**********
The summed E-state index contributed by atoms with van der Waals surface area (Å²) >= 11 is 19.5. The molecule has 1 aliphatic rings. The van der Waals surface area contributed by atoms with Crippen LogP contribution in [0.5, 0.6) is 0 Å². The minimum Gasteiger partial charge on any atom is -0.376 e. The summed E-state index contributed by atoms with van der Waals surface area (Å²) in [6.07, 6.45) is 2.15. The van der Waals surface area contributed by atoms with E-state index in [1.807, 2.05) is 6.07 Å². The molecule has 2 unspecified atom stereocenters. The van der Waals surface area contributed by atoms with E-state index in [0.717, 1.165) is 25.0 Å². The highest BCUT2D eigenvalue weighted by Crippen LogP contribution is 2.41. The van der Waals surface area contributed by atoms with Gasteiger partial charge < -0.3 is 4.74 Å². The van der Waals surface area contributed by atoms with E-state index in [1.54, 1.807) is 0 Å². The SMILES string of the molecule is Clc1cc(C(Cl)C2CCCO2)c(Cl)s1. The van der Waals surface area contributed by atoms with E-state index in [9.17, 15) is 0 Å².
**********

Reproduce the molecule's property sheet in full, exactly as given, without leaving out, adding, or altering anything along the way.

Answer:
The summed E-state index contributed by atoms with van der Waals surface area (Å²) >= 11 is 19.5. The molecule has 1 aliphatic rings. The van der Waals surface area contributed by atoms with Crippen LogP contribution in [0.5, 0.6) is 0 Å². The minimum Gasteiger partial charge on any atom is -0.376 e. The summed E-state index contributed by atoms with van der Waals surface area (Å²) in [6.07, 6.45) is 2.15. The van der Waals surface area contributed by atoms with E-state index in [1.807, 2.05) is 6.07 Å². The molecule has 2 unspecified atom stereocenters. The van der Waals surface area contributed by atoms with E-state index in [0.717, 1.165) is 25.0 Å². The highest BCUT2D eigenvalue weighted by Crippen LogP contribution is 2.41. The van der Waals surface area contributed by atoms with Gasteiger partial charge < -0.3 is 4.74 Å². The van der Waals surface area contributed by atoms with E-state index in [1.54, 1.807) is 0 Å². The SMILES string of the molecule is Clc1cc(C(Cl)C2CCCO2)c(Cl)s1. The van der Waals surface area contributed by atoms with E-state index in [9.17, 15) is 0 Å².